Mixture: Kenalog 10(Kenalog 10mgs/cc) and lidocaine 1:1; usually about 0.25 cc:0.25 cc. Use fine needle; 27 to 30 guage needle Luer-lock preferred Interval: usually 6-12 weeks Keloid: Do not attempt re-excision until patient has received 3 injections

Advanced Closures


Good Choice for:
o o

Pilonidal Cyst Scar or sinus Repair over a joint (finger)

Dog Ear Correction

Dog Ear Correction
Good Choice for:

Any repair or elective excision where you have too much skin on one side of the repair that will immediately or ultimately result in a Dog Ear Deformity.

Single Advancement Flap

Double Advancement Flap

Single and double Advancement Flaps
Good Choice for:
o o o o

Back Thigh Abdomen Calf, maybe

Rotation Advancement Flap

Rotation Advancement Flap
Good Choice for:
Neck Scalp Face Anywhere where you have loose skin adjacent to an area that is “tight” or where there is limited skin for a flap or “good closure” without undue stress


Good choice for:
o o o o o o o

Scalp Face Arm Leg Foot Ankle Almost anywhere (especially where there is limited skin to flap)

Triple U Plasty

Triple U Continued

Triple U Continued

Triple U Conclusion

Triple U-Plasty

Good choice for:
o o o

Nose Neck Ear

V to Y Slide 1

Circular Defect


Plan triangle, using skin lines

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3. Incise the triangle, then undermine thoroughly.

4. Thin base of triangular flap to fit defect.

V to Y Slide 3
5. Remove triangle


6. Suture

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Suture long limb.


Close remaining incisions.

V to Y Plasty
Good choice for:
o o

Inferior Orbital area Pre-auricular area

Rhomboid Flap

Rhomboid Plasty
Good Choice for:
o o o o

Back Neck Thigh Abdomen

Advanced Considerations in Skin Closures
Tendon Repairs Variant Sutures Refinement of Skills What to tackle Penrose Drains Conscious Sedation

Skin Grafts
Donor Sites Pinch Dermatome

Treatment of Donor Site
Warm Saline Antibiotic Teflon cover (or Adaptic)

Tendon Repair
Suture Approach Preparation Post-Op Consideration


Use of Penrose Drains
When to use How to use When to remove Proper selection of patient and procedure is the Key How to secure them

Conscious Sedation
Midazolam 2-10 mgs Fentanyl 25-200 mcgs

Coding & Billing
Coding and billing becomes very complex for laceration repair and excisions. Important factors to list for billing personnel are:
Location Size of lesion Length of closure or excision Simple or intermediate repair Benign or malignant status Whether a true skin lesion or subcutaneous tumor or deep tumor was excised Method of removal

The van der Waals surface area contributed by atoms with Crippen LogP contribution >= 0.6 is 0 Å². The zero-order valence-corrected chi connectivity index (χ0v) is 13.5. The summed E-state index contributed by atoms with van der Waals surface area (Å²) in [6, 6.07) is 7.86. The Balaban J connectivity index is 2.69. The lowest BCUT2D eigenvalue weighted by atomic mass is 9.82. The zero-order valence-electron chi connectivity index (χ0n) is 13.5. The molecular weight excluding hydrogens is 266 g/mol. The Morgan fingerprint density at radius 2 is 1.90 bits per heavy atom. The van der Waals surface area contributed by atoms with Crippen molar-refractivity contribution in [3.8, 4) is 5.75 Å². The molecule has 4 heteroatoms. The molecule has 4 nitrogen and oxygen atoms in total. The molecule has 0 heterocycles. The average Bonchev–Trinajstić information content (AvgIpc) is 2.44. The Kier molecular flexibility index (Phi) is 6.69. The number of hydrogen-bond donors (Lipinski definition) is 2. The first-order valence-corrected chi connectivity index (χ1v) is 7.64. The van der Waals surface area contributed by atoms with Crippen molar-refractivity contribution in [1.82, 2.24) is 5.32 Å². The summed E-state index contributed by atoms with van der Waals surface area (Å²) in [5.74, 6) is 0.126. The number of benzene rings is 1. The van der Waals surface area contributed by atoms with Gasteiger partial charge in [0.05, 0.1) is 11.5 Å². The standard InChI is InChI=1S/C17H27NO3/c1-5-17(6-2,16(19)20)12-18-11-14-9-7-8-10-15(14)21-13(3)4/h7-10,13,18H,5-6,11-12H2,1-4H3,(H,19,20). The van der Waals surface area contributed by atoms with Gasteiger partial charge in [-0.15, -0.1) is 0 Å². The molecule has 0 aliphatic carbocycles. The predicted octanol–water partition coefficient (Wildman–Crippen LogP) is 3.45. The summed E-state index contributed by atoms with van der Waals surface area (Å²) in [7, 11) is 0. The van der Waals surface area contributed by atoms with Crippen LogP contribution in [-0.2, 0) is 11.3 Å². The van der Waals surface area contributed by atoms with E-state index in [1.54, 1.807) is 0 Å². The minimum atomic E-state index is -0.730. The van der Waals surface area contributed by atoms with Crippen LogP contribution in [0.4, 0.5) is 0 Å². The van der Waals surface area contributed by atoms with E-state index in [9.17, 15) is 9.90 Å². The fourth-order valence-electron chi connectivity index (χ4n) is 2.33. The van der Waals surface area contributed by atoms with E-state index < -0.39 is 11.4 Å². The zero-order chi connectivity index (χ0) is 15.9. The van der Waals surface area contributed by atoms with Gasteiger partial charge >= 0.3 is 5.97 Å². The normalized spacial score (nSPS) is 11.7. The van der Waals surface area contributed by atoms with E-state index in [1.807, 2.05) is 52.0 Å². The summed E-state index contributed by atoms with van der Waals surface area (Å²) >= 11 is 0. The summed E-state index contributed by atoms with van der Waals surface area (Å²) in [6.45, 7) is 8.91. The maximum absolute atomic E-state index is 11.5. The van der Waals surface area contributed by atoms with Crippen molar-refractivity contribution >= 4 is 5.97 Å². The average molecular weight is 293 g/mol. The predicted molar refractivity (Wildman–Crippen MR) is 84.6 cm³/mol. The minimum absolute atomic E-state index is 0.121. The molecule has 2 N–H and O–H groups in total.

Coding & Billing continued
Suture removal is included in the initial charge if the original sutures were placed by the same group of physicians. Suture removal can be billed if performed by an unassociated physician or group. Anesthetic, materials and supplies are customarily also included in the reimbursement fees. If a lesion is excised and repaired in a simple fashion (no undermining, deep sutures, flaps, or plasties), the fee for excision includes repair and suture removal.

Far-Far/Near-Near Near-Far/Near-Far Far-Near/Near-Far Near-Far/Far-Near Space-Obliterating Pulley or Loop Half-Buried

Vertical Mattress: Classical, Far-Far/Near-Near

Vertical Mattress: Classical, Advantages
Everts Skin Edges Reduces Wound Tension Eliminates dead space Provides a strong closure

Vertical Mattress: Classical, Disadvantages
Potentially Strangulating May compress the skin adjacent to the defect causing: scarring focal necrosis Postoperative edema Take a little more time than running suture

Vertical Mattress: Near-Far/Near-Far

Near-Far/Near-Far Mattress, Vertical: Indications
Promotes Skin Eversion Useful for elevating the deep tissues of a wound

Vertical Mattress: Far-Near/Near-Far

Far-Near/Near-Far Mattress, Vertical: Details
Almost identical to the Near-Far/FarNear suture except, the knotted suture segment connects the two far points as opposed to the 2 near points.

Vertical Mattress: Near-Far/Far-Near

Near-Far/Far-Near Mattress, Vertical: Details
Described as a combination suture of traditional vertical mattress and interrupted suture Main use where tension exists on thin skin including the eyelids and parts of the scalp. Also, creates a pulley effect which may be very helpful when significant tension exists at the time of closure

Vertical Mattress: Space-Obliterating

Space-Obliterating Mattress, Vertical: Details
Involves an additional loop within the dermis Provides a pulley effect to the closure Thought to distribute tension more evenly over a larger area Generally work where there is considerable tension at time of closing

Vertical Mattress: Pulley or Loop

Pulley or Loop Mattress, Vertical: Details
Suture works as a Pulley Produces less tension on either of the suture strands Thus reduces pressure or impingement on the skin surface Also, reckoned as a very strong closure where tension exists at time of closing

Vertical Mattress: Half-Buried

Half-Buried Mattress, Vertical: Details
Placed in a traditional far-far/near-near sequence But the needle does not pierce the skin surface opposite the starting point Chief Advantage: Less scarring and less likelihood of strangulation Approximates edges well, but may not relieve wound tension as well Useful on lip, eyelid, or hairline

1. Review the Basics 2. Review the options for Closure before removal of lesion 3. Make the Advanced Closure “Fit the Site”

4. Acrostic: Corner Sutures Undermine Burow’s Triangles Extension 5. Self-Refreshers Work on Pigs feet every 3-6 months

6. Overview: A. Vision- Visualize, in your mind, the finished product! B. Technical- Holder yourself to a higher standard to place every suture in the “right place” C. Flexibility- When things don’t work out just right or look just right---make revisions then to obtain the result the best it can be.

Dennis LaRavia, MD, F.A.A.F.P. Professor, TAMU, COM College Station, TX 77845


Dennis LaRavia, MD

V to Y

Wound Healing Considerations
Color of Skin Keloid former? Child or Adult? Size of Lesion and Repair When to take out sutures Who to take out sutures

Wound Healing Considerations(cont)
Immune compromised? Diabetic? On blood thinners? Likelihood of Steri Strip Usage/Benzoin? Likelihood of infection? Farmer Children (particularly boys)